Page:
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Conservative delegate Urz Heer attends a policy meeting at the Conservative Party of Canada convention in Vancouver, Friday, May 27, 2016.JONATHAN HAYWARD/The Canadian Press

A Muslim Conservative supporter took to the floor of the federal Tory convention in Vancouver to accuse her party of unfairly targeting Muslims during the failed 2015 election campaign.

Urz Heer, who hails from the riding of Brampton South in the Toronto area, told Conservative Party executive director Dustin van Vugt that the party made her feel like an outsider.

The Tories came under fire during the 2015 campaign for vowing to ban people from wearing the niqab head covering during citizenship swearing-in ceremonies and for pledging to consider barring public servants from donning the same garb at work.

"This party worked actively and aggressively against my people," Ms. Heer said as some fellow Conservatives disputed what she was saying.

"It did," she said. "It didn't differentiate who Muslims were versus the enemy."

She said Conservative tactics spurred Muslims to vote against the Tories in the election, Ms. Heer said.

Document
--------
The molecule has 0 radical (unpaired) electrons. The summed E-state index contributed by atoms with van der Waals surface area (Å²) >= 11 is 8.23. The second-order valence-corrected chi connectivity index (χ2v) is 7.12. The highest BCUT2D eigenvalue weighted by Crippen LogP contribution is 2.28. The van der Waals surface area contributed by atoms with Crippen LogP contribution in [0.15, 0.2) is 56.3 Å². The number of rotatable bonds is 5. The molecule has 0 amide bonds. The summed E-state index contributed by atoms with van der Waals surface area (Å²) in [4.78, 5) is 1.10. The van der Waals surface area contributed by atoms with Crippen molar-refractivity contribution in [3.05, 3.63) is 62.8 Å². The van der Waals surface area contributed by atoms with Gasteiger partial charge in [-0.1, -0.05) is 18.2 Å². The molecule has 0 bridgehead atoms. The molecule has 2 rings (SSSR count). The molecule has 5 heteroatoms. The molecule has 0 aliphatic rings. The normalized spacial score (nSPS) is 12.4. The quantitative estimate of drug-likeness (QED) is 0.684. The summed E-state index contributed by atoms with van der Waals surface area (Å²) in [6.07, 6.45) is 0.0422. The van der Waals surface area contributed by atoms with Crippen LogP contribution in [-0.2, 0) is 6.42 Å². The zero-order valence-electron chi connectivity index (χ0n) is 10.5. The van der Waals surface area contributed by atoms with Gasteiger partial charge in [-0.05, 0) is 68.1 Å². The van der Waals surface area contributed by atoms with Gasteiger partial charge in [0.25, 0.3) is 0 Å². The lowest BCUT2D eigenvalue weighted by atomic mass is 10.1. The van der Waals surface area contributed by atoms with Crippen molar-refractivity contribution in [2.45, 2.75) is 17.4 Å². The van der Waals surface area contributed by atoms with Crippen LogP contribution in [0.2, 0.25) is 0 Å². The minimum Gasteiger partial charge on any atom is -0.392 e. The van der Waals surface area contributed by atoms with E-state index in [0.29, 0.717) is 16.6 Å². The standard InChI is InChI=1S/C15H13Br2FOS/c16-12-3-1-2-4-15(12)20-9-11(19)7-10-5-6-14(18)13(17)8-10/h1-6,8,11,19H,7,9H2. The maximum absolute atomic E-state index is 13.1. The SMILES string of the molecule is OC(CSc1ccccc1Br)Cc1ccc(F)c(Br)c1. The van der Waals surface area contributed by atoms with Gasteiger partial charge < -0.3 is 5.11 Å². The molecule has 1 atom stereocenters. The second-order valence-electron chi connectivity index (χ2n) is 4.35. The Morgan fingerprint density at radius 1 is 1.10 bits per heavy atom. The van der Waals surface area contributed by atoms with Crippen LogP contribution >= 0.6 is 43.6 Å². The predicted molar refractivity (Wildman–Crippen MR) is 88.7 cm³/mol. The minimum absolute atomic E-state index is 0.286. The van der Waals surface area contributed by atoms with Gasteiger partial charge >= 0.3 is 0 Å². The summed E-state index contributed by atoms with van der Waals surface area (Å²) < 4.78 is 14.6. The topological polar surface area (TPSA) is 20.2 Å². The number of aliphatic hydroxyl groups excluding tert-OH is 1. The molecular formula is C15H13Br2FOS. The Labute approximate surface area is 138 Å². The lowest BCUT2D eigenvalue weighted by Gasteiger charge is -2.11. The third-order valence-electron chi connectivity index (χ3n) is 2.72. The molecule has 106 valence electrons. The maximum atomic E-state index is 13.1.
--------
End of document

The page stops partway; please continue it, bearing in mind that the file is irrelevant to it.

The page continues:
"For the first time I felt like I didn't belong here and this was my country," the Conservative delegate said.

Former Conservative campaign manager Jenni Byrne, also attending the Vancouver party convention, defended the campaign's conduct. The Tories also promised late in the campaign to set up a tip line so Canadians could report allegations of "barbaric cultural practices."

Ms. Byrne noted that Mr. Harper's announcement in early October last year that his government would consider a ban on niqabs in the public service followed a court decision on the headgear.

A day before the Conservative Leader's statement, the Federal Court of Appeal had rejected the Tory government's request that its ruling on the unlawfulness of barring the garb from citizenship ceremonies be put on hold while it sought leave to take the matter to the Supreme Court.

"In terms of the barbaric cultural practices or the niqab debate, the campaign had absolutely no choice but to speak on it, the [former] prime minister had choice but to speak because there was a court ruling midway through the campaign. It wasn't that it was a campaign choice. It was: we had to react to a court case," Ms. Byrne said.

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